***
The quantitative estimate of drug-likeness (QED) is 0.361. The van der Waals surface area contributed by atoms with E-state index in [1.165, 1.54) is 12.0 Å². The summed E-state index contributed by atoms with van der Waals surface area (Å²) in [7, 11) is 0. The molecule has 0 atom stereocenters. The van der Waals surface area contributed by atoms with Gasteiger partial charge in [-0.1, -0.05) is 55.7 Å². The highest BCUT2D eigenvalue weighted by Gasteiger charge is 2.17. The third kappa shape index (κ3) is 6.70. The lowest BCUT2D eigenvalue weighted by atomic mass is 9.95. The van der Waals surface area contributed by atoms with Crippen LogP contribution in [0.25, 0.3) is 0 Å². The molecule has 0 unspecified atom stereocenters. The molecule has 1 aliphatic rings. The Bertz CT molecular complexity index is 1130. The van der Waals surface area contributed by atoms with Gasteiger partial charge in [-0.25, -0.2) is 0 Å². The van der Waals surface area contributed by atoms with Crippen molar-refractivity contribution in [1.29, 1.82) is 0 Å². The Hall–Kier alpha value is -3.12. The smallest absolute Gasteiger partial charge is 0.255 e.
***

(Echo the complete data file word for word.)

The quantitative estimate of drug-likeness (QED) is 0.361. The van der Waals surface area contributed by atoms with E-state index in [1.165, 1.54) is 12.0 Å². The summed E-state index contributed by atoms with van der Waals surface area (Å²) in [7, 11) is 0. The molecule has 0 atom stereocenters. The van der Waals surface area contributed by atoms with Gasteiger partial charge in [-0.1, -0.05) is 55.7 Å². The highest BCUT2D eigenvalue weighted by Gasteiger charge is 2.17. The third kappa shape index (κ3) is 6.70. The lowest BCUT2D eigenvalue weighted by atomic mass is 9.95. The van der Waals surface area contributed by atoms with Crippen LogP contribution in [0.25, 0.3) is 0 Å². The molecule has 0 unspecified atom stereocenters. The molecule has 1 aliphatic rings. The Bertz CT molecular complexity index is 1130. The van der Waals surface area contributed by atoms with Gasteiger partial charge in [-0.25, -0.2) is 0 Å². The van der Waals surface area contributed by atoms with Crippen molar-refractivity contribution in [1.29, 1.82) is 0 Å². The Hall–Kier alpha value is -3.12. The smallest absolute Gasteiger partial charge is 0.255 e.